Carl Sandburg Library opened in Livonia, Michigan, in 1961. The name was recommended by the Library Commission as an example of an American author representing the best of literature of the Midwest. Carl Sandburg had taught at the University of Michigan for a time.[34]

Galesburg opened Sandburg Mall in 1975, named in honor of Sandburg. The Chicago Public Library installed the Carl Sandburg Award, annually awarded for contributions to literature.[35]

Amtrak added the Carl Sandburg train in 2006 to supplement the Illinois Zephyr on the ChicagoQuincy route.[36]

In other media

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See also



  1. ^ The Pulitzer Prize for Poetry was inaugurated in 1922 but the organization now considers the first winners to be three recipients of 1918 and 1919 special awards.
  2. ^ His wife and two daughters would also be interred there. See the signage.


  1. ^ a b c Sandburg, Carl (1953). Always the Young Strangers. New York: Harcourt, Brace and Company. pp. 29, 39. Sandburg's father's last name was originally "Danielson" or "Sturm". He could read but not write, and he accepted whatever spelling other people used. The young Carl, sister Mary, and brother Mart changed the spelling to "Sandburg" when in elementary school.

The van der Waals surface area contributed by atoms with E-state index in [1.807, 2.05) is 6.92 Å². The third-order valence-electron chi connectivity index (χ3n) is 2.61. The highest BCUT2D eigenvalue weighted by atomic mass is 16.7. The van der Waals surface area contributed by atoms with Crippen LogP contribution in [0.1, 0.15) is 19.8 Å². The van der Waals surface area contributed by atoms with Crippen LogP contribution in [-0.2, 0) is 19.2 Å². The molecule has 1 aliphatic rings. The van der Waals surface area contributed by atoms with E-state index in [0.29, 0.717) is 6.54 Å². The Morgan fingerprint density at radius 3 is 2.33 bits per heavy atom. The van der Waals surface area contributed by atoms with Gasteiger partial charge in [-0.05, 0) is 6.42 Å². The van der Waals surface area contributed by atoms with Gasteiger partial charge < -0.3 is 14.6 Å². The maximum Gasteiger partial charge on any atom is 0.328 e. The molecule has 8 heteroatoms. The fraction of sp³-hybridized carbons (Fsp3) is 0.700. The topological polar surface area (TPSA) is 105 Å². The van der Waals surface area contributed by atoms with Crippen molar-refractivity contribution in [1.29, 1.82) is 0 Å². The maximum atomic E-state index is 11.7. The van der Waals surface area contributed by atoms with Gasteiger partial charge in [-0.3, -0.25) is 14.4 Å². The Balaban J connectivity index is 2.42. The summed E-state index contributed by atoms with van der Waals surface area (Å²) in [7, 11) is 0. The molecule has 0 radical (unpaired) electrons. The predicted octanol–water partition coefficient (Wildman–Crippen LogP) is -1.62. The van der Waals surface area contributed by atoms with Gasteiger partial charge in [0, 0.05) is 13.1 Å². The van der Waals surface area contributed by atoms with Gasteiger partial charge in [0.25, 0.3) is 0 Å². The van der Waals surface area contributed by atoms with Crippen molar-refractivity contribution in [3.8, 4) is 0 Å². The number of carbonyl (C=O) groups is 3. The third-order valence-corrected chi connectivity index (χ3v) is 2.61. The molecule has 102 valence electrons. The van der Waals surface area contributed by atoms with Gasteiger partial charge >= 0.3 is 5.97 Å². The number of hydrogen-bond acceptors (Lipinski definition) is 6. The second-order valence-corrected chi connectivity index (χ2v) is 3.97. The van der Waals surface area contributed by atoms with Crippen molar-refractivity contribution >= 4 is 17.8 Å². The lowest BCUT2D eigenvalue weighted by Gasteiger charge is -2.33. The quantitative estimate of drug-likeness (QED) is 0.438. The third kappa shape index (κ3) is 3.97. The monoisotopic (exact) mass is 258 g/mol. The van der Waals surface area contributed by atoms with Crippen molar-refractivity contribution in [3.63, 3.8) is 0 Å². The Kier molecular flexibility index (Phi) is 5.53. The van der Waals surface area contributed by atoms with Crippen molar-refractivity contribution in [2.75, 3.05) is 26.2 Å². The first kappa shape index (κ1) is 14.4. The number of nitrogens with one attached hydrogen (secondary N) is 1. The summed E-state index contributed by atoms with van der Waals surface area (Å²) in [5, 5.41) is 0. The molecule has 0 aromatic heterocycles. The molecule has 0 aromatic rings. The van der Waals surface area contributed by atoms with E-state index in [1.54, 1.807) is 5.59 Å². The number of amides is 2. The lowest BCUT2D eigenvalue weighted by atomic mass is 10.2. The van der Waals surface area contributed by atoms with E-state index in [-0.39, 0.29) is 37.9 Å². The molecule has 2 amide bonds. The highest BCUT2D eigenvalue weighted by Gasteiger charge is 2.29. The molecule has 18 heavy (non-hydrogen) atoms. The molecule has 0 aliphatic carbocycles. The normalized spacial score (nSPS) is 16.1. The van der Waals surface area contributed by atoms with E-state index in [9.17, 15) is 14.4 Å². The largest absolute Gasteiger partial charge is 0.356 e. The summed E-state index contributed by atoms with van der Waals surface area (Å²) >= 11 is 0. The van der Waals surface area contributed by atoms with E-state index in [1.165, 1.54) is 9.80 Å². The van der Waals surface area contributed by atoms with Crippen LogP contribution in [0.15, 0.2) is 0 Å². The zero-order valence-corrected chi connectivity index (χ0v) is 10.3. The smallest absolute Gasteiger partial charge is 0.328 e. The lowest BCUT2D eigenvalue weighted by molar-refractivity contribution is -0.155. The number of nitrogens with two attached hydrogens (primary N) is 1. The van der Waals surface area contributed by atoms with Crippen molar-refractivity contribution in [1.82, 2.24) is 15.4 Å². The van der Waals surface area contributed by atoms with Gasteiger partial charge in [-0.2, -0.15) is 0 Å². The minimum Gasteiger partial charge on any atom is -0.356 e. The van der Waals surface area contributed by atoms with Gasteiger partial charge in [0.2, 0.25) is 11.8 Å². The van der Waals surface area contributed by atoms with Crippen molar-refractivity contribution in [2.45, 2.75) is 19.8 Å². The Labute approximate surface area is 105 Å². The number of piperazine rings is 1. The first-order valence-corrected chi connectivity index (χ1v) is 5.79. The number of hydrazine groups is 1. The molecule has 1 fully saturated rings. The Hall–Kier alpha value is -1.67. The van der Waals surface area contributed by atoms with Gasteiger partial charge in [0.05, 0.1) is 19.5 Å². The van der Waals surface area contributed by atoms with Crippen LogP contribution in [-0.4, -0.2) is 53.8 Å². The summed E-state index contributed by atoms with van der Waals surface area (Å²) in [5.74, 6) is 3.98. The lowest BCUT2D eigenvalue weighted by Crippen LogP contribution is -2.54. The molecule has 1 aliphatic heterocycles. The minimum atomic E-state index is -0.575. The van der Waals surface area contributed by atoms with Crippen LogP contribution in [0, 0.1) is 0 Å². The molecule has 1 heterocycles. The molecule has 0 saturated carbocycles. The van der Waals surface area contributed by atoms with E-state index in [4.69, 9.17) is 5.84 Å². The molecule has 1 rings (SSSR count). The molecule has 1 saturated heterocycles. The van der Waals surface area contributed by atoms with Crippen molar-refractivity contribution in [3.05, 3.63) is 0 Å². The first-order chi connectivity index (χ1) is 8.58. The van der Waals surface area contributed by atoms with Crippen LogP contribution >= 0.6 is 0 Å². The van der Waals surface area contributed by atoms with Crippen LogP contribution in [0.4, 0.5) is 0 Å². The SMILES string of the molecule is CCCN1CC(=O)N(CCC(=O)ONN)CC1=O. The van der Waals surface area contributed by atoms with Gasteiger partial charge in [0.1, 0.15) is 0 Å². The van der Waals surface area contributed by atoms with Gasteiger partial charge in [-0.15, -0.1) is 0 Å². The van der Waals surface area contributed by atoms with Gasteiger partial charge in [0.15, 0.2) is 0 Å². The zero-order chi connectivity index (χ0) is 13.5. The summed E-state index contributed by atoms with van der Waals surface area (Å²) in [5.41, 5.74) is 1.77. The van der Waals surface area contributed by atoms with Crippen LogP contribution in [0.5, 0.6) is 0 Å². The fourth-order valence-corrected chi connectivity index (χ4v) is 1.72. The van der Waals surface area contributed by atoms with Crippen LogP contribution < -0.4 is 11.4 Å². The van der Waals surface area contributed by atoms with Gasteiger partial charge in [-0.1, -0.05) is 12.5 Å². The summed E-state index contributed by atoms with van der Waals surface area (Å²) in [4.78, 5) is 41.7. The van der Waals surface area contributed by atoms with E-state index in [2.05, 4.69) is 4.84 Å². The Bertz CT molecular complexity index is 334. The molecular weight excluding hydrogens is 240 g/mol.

2. ^ a b Danilov, Victor (September 26, 2013). Famous Americans: A Directory of Museums, Historic Sites, and Memorials. Scarecrow Press. p. 198. ISBN 9780810891869. Retrieved January 6, 2015.
  3. ^ Heitman, Danny (March–April 2013). "A Workingman's Poet". Humanities. Retrieved January 6, 2014.
  4. ^ Callahan, North (October 1, 1990). Carl Sandburg: His Life and Works. Pennsylvania State University Press. p. 233. ISBN 978-0271004860. Retrieved January 7, 2015.
  5. ^ "Carl Sandburg", United States History.
  6. ^ Sandburg in 1953 was not able to recall his younger self's reasons, but he relates that being able to correctly pronounce "ch" was a mark of assimilation among Swedish immigrants.
  7. ^ Penelope Niven (August 18, 2012). "American Masters: Carl Sandburg Timeline". PBS. Retrieved January 19, 2014.
  8. ^ Prairie-Town Boy, by Carl Sandburg, 1955. "" Archived February 16, 2013, at
  9. ^ Selected Poems of Carl Sandburg, edited by Rebecca West, 1954
  10. ^ Carl Sandburg College. "History" Archived February 7, 2013, at the Wayback Machine
  11. ^ *Mason, Herbert Molloy Jr. (1999). Kolb, Richard K. (ed.). VFW: Our First Century. Lenexa, Kansas: Addax Publishing Group. pp. 13, 90. ISBN 1-88611072-7. LCCN 99-24943.
  12. ^ a b "Carl Sandburg and the Steichens". January 1998.
  13. ^ a b "Poetry". The Pulitzer Prizes. Retrieved November 24, 2013.
  14. ^ a b "12 Search Results". Retrieved April 25, 2013.
  15. ^ "Sandburg Grandchildren - Carl Sandburg Home National Historic Site (U.S. National Park Service)". Retrieved January 21, 2017.